Increasing stocking and competition with weeds significantly increased Hitman estimates of stiffness at the significance level α=0.05. Accuracy of models predicting Hitman from TreeTap measurements can be improved by customizing them for particular silvicultural regimes and diameter at 1.4m (DBH). Controlled factors: genetics, wind sway and fertilizer use, did not significantly influence Hitman estimates of stiffness. Tree height did not significantly influence stiffness estimates, but including DBH in prediction models improved models of stiffness estimates. Stiffness in 10 year old Pinus radiata stems was studied in an experiment with the following factors: genetics, herbicide/fertilizer use, stocking and wind sway. Acoustic velocity was used as an estimate of modulus of elasticity (MOE) and was estimated using 2 different tools: Hitman, a resonance based tool used on 2m log sections, and TreeTap, a time-of-flight based tool used on 1.2m outer-wood sections of standing trees. DBH and tree height were also recorded for each tree. Green density was measured using submersion in order to use the formula: MOE = green density∗ acoustic velocity² Stiffness estimates from TreeTap were strongly correlated with Hitman estimates, but were about 30% higher on average. The relationship between stiffness estimates from these tools changed with weed competition and with stocking. No significant difference in stiffness was found between the northwest and the southeast sides of the stems when using the TreeTap tool, and an average value for each tree was used for subsequent analyses. These findings are similar to those from other studies carried out on different sites, and to a previous destructive sample at the same site. There were a few major outliers, but despite these the final model relating TreeTap and Hitman estimates was significant (P<0.0001). Weed competition and stocking significantly affected the intercept (P=5.71e-05 and P=1.08e 05 respectively) of a model predicting Hitman values from TreeTap estimates of stiffness.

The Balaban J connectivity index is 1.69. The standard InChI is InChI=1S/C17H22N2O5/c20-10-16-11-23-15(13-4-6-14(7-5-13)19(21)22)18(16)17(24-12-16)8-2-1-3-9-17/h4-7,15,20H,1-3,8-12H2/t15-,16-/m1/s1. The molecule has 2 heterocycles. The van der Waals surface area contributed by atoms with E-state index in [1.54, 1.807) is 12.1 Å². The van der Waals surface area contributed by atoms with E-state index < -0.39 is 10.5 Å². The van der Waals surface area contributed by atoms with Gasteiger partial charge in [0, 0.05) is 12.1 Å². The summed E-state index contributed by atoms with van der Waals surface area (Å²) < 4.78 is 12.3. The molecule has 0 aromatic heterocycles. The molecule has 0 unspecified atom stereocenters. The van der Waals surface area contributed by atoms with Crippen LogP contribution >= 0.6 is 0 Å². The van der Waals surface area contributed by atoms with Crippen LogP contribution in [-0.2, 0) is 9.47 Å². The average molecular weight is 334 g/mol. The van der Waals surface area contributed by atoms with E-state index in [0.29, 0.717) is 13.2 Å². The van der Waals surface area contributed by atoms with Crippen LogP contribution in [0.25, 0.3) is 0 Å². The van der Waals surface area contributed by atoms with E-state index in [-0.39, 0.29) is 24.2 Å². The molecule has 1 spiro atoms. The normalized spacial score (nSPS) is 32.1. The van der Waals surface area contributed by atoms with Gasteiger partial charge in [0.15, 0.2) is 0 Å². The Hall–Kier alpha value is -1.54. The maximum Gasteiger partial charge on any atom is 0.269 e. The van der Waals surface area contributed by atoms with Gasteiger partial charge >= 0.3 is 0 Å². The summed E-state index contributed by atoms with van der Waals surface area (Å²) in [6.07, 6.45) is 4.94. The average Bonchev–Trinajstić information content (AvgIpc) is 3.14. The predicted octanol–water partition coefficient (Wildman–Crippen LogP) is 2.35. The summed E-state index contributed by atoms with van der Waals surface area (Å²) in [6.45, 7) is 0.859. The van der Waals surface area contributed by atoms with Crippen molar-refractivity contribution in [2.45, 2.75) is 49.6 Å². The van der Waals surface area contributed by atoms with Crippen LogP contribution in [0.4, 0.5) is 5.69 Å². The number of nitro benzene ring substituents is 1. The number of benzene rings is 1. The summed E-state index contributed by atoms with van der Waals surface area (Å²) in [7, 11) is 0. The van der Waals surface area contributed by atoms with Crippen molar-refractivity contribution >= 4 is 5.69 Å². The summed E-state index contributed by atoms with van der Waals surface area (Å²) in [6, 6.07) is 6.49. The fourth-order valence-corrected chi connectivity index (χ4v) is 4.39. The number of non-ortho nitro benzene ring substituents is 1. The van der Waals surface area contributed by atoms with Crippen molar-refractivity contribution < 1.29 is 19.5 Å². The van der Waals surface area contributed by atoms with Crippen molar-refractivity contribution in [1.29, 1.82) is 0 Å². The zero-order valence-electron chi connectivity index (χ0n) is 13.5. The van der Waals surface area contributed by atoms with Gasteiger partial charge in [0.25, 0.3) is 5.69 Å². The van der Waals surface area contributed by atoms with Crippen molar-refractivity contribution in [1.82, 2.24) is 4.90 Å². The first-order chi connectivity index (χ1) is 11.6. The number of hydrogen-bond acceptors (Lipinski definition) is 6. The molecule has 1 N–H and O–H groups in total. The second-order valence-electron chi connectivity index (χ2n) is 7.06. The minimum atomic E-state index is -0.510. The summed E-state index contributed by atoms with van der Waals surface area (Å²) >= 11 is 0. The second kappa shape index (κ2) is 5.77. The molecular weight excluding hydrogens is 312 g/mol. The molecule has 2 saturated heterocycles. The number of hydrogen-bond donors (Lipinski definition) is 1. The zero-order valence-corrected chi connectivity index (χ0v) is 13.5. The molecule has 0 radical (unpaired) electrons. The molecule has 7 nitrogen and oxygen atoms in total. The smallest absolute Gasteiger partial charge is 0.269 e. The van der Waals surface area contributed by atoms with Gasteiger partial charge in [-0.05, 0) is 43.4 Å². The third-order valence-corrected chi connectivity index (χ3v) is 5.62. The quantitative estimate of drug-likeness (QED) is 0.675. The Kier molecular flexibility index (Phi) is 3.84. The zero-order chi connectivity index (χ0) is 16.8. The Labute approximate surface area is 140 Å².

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  • Men’s experience of virtual simulation to aid patient education for radiation treatment to the prostate

    Flockton, Alannah - Jayne (2017)

    Undergraduate thesis
    University of Otago